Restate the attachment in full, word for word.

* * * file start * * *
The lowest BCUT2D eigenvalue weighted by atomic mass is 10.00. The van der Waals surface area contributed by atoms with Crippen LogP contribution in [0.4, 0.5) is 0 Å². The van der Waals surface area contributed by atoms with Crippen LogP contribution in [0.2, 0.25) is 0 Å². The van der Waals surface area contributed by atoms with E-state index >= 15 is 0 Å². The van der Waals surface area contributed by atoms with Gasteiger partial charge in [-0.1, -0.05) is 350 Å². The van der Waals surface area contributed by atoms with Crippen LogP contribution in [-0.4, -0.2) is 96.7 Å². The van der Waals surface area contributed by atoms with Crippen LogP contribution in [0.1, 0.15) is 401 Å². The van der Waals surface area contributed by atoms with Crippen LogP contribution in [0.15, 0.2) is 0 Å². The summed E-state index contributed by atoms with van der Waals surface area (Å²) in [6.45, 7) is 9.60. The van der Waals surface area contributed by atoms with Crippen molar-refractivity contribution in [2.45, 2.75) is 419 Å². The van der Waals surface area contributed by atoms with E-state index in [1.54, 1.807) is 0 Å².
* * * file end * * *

The lowest BCUT2D eigenvalue weighted by atomic mass is 10.00. The van der Waals surface area contributed by atoms with Crippen LogP contribution in [0.4, 0.5) is 0 Å². The van der Waals surface area contributed by atoms with Crippen LogP contribution in [0.2, 0.25) is 0 Å². The van der Waals surface area contributed by atoms with E-state index >= 15 is 0 Å². The van der Waals surface area contributed by atoms with Gasteiger partial charge in [-0.1, -0.05) is 350 Å². The van der Waals surface area contributed by atoms with Crippen LogP contribution in [-0.4, -0.2) is 96.7 Å². The van der Waals surface area contributed by atoms with Crippen LogP contribution in [0.1, 0.15) is 401 Å². The van der Waals surface area contributed by atoms with Crippen LogP contribution in [0.15, 0.2) is 0 Å². The summed E-state index contributed by atoms with van der Waals surface area (Å²) in [6.45, 7) is 9.60. The van der Waals surface area contributed by atoms with Crippen molar-refractivity contribution in [2.45, 2.75) is 419 Å². The van der Waals surface area contributed by atoms with E-state index in [1.54, 1.807) is 0 Å².